“Most buyers do not have the vision to see a partially finished home become a reality,” said Jay Shapiro, an agent with Prominent Properties Sotheby’s International Realty in Tenafly, N.J. He has worked with buyers who considered, and rejected, such homes. “Many buyers today do not have the time, skills or inclination to finish a home on their own,” Shapiro said. “If the buyer is neither a professional nor skilled in home improvement, trying to get the right contractor to price, execute and finish the job both on time and to the buyers’ satisfaction is fraught with danger.”

While these homes wait for a buyer, neighbors can feel exasperated by the lack of progress on the reconstruction. That’s certainly the case near the Dickerson house.

According to public records, the Dickersons got a building permit in June 2004 for a second-story addition, expansion of the kitchen and dining room and addition of a “hearth room” and deck on the first floor. They estimated the cost at $150,000, and started work.

Scott Mager and his wife bought the house next door to the Dickerson house in December 2005, and have seen no progress on the renovation since then. In fact, he said that he got the city to reduce the assessed value of his home, based on the condition of the Dickerson house. His home is currently assessed at $2.4 million, down from $2.5 million in 2009. “The fact that I have this thing next to my house is reducing its value significantly,” said Mager, CEO of a New York building-maintenance company.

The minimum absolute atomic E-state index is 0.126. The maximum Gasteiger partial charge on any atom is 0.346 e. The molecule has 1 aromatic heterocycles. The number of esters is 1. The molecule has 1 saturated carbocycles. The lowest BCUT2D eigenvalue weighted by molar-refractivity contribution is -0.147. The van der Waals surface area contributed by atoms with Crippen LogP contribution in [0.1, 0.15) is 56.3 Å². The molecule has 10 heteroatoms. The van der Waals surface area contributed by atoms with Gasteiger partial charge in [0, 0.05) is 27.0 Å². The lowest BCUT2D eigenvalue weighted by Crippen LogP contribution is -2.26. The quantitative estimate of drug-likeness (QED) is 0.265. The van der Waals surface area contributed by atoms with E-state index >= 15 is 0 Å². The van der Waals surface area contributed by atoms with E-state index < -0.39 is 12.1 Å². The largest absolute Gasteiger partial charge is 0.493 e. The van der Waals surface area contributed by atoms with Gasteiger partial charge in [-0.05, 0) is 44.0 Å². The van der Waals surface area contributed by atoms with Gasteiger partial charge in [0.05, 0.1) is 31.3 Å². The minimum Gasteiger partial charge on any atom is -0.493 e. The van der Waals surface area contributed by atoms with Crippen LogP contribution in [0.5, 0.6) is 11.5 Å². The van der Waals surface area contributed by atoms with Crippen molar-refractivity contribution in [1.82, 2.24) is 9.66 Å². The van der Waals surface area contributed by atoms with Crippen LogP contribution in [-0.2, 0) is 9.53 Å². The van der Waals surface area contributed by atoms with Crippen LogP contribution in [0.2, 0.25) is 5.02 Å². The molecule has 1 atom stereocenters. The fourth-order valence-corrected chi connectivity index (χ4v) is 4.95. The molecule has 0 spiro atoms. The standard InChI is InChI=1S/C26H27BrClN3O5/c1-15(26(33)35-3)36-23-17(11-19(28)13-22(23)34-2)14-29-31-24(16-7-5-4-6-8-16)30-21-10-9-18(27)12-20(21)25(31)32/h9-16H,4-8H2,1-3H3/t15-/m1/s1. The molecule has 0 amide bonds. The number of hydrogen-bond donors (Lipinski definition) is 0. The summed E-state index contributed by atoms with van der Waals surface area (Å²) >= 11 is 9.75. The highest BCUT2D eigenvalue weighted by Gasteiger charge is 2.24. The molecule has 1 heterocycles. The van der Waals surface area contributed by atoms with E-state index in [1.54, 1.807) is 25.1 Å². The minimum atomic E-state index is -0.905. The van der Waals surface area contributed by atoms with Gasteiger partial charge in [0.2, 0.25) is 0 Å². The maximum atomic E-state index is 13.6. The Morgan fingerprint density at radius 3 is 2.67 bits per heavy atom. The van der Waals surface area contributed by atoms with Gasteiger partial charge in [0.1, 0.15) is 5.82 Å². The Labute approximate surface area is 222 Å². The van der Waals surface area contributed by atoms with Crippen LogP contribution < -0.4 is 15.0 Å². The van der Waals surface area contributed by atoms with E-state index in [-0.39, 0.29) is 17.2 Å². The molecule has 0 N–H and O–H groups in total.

The city Building Department has issued violation notices on the property and is continuing to investigate, according to Englewood Mayor Frank Huttle. “These situations shouldn’t arise, but obviously they’re there for a reason; obviously, the property owners must have some issues,” he said. “Action needs to be taken, because the property can’t stay in the state it’s in.”

The house, which is assessed at $1.66 million, was on the market for just under $2.5 million in 2007 and 2008, according to the former listing agent, Mary Lenk of Prominent Properties Sotheby’s International Realty in Alpine, N.J. Its current asking price could not be determined, because calls to the phone number listed on the “for sale by owner” sign were not returned.

Ridgeview Builders of Kearny, N.J., worked on the addition, but owner Jose Abreu said the Dickersons failed to pay all they owed him.

Abreu went to court and got a judgment against them for $13,400 in early 2008, but is not optimistic about his chances of collecting. “It looks like they don’t have anything for us to go after,” he said. His lawyer, James Cleary, said that since the home is in foreclosure, the lender’s claim would come before the builder’s.

The foreclosure proceedings were started in March 2009 by Merrill Lynch Credit Corp., which wrote a $1.2 million mortgage on the property in 2004. The law office representing Merrill Lynch said the case has not been resolved yet.

(c) 2010, North Jersey Media Group Inc.

Distributed by McClatchy-Tribune Information Services.